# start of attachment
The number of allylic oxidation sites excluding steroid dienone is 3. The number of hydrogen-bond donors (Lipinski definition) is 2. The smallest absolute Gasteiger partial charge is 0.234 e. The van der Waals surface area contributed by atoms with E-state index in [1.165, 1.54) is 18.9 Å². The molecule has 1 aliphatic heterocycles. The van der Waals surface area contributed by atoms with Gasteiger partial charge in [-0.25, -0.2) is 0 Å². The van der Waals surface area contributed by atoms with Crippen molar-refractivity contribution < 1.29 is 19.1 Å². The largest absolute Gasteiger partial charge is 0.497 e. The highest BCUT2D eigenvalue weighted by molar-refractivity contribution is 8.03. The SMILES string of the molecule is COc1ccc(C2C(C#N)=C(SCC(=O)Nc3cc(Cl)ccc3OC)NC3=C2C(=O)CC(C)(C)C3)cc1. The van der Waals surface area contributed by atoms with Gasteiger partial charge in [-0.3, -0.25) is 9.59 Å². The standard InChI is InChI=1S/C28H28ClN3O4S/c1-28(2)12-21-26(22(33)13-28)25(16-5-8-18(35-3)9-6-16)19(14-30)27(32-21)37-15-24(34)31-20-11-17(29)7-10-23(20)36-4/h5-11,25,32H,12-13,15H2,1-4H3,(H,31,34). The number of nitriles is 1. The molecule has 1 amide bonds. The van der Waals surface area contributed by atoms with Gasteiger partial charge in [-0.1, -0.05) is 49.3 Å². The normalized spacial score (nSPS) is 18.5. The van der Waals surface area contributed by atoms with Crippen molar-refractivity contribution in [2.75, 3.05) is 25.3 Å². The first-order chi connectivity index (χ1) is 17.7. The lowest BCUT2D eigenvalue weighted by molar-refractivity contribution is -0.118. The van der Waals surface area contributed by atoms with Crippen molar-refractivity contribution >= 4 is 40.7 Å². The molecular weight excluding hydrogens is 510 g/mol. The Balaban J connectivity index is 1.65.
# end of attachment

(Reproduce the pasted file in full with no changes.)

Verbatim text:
The number of allylic oxidation sites excluding steroid dienone is 3. The number of hydrogen-bond donors (Lipinski definition) is 2. The smallest absolute Gasteiger partial charge is 0.234 e. The van der Waals surface area contributed by atoms with E-state index in [1.165, 1.54) is 18.9 Å². The molecule has 1 aliphatic heterocycles. The van der Waals surface area contributed by atoms with Gasteiger partial charge in [-0.25, -0.2) is 0 Å². The van der Waals surface area contributed by atoms with Crippen molar-refractivity contribution < 1.29 is 19.1 Å². The largest absolute Gasteiger partial charge is 0.497 e. The highest BCUT2D eigenvalue weighted by molar-refractivity contribution is 8.03. The SMILES string of the molecule is COc1ccc(C2C(C#N)=C(SCC(=O)Nc3cc(Cl)ccc3OC)NC3=C2C(=O)CC(C)(C)C3)cc1. The van der Waals surface area contributed by atoms with Gasteiger partial charge in [-0.3, -0.25) is 9.59 Å². The standard InChI is InChI=1S/C28H28ClN3O4S/c1-28(2)12-21-26(22(33)13-28)25(16-5-8-18(35-3)9-6-16)19(14-30)27(32-21)37-15-24(34)31-20-11-17(29)7-10-23(20)36-4/h5-11,25,32H,12-13,15H2,1-4H3,(H,31,34). The number of nitriles is 1. The molecule has 1 amide bonds. The van der Waals surface area contributed by atoms with Gasteiger partial charge in [-0.1, -0.05) is 49.3 Å². The normalized spacial score (nSPS) is 18.5. The van der Waals surface area contributed by atoms with Crippen molar-refractivity contribution in [2.75, 3.05) is 25.3 Å². The first-order chi connectivity index (χ1) is 17.7. The lowest BCUT2D eigenvalue weighted by molar-refractivity contribution is -0.118. The van der Waals surface area contributed by atoms with Crippen molar-refractivity contribution >= 4 is 40.7 Å². The molecular weight excluding hydrogens is 510 g/mol. The Balaban J connectivity index is 1.65.